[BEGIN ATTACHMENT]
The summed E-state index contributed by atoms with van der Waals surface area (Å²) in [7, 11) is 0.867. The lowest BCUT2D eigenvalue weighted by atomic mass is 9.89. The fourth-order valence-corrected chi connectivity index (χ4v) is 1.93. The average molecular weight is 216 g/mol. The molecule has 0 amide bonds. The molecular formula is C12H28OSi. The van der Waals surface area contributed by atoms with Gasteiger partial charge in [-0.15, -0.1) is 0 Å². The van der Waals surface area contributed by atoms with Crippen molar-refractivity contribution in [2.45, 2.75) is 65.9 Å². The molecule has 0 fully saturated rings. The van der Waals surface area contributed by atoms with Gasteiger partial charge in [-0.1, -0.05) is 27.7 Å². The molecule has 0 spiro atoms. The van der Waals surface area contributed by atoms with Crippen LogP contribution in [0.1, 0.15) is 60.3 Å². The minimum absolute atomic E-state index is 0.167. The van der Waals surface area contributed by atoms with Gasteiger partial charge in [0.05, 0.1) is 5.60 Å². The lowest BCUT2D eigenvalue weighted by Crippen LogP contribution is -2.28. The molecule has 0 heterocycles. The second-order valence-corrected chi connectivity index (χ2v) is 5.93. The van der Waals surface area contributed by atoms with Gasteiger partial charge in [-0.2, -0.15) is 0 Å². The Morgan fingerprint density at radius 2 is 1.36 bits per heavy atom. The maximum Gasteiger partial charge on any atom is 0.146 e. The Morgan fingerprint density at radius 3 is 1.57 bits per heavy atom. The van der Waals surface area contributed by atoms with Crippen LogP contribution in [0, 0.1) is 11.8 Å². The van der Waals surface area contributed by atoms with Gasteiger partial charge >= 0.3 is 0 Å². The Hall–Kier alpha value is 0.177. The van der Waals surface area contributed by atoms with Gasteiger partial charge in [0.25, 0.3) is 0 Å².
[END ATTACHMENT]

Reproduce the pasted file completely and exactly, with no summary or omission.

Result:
The summed E-state index contributed by atoms with van der Waals surface area (Å²) in [7, 11) is 0.867. The lowest BCUT2D eigenvalue weighted by atomic mass is 9.89. The fourth-order valence-corrected chi connectivity index (χ4v) is 1.93. The average molecular weight is 216 g/mol. The molecule has 0 amide bonds. The molecular formula is C12H28OSi. The van der Waals surface area contributed by atoms with Gasteiger partial charge in [-0.15, -0.1) is 0 Å². The van der Waals surface area contributed by atoms with Crippen molar-refractivity contribution in [2.45, 2.75) is 65.9 Å². The molecule has 0 fully saturated rings. The van der Waals surface area contributed by atoms with Gasteiger partial charge in [-0.1, -0.05) is 27.7 Å². The molecule has 0 spiro atoms. The van der Waals surface area contributed by atoms with Crippen LogP contribution in [0.1, 0.15) is 60.3 Å². The minimum absolute atomic E-state index is 0.167. The van der Waals surface area contributed by atoms with Gasteiger partial charge in [0.05, 0.1) is 5.60 Å². The lowest BCUT2D eigenvalue weighted by Crippen LogP contribution is -2.28. The molecule has 0 heterocycles. The second-order valence-corrected chi connectivity index (χ2v) is 5.93. The van der Waals surface area contributed by atoms with Gasteiger partial charge in [-0.2, -0.15) is 0 Å². The Morgan fingerprint density at radius 2 is 1.36 bits per heavy atom. The maximum Gasteiger partial charge on any atom is 0.146 e. The Morgan fingerprint density at radius 3 is 1.57 bits per heavy atom. The van der Waals surface area contributed by atoms with Crippen LogP contribution in [0, 0.1) is 11.8 Å². The van der Waals surface area contributed by atoms with Gasteiger partial charge >= 0.3 is 0 Å². The Hall–Kier alpha value is 0.177. The van der Waals surface area contributed by atoms with Gasteiger partial charge in [0.25, 0.3) is 0 Å².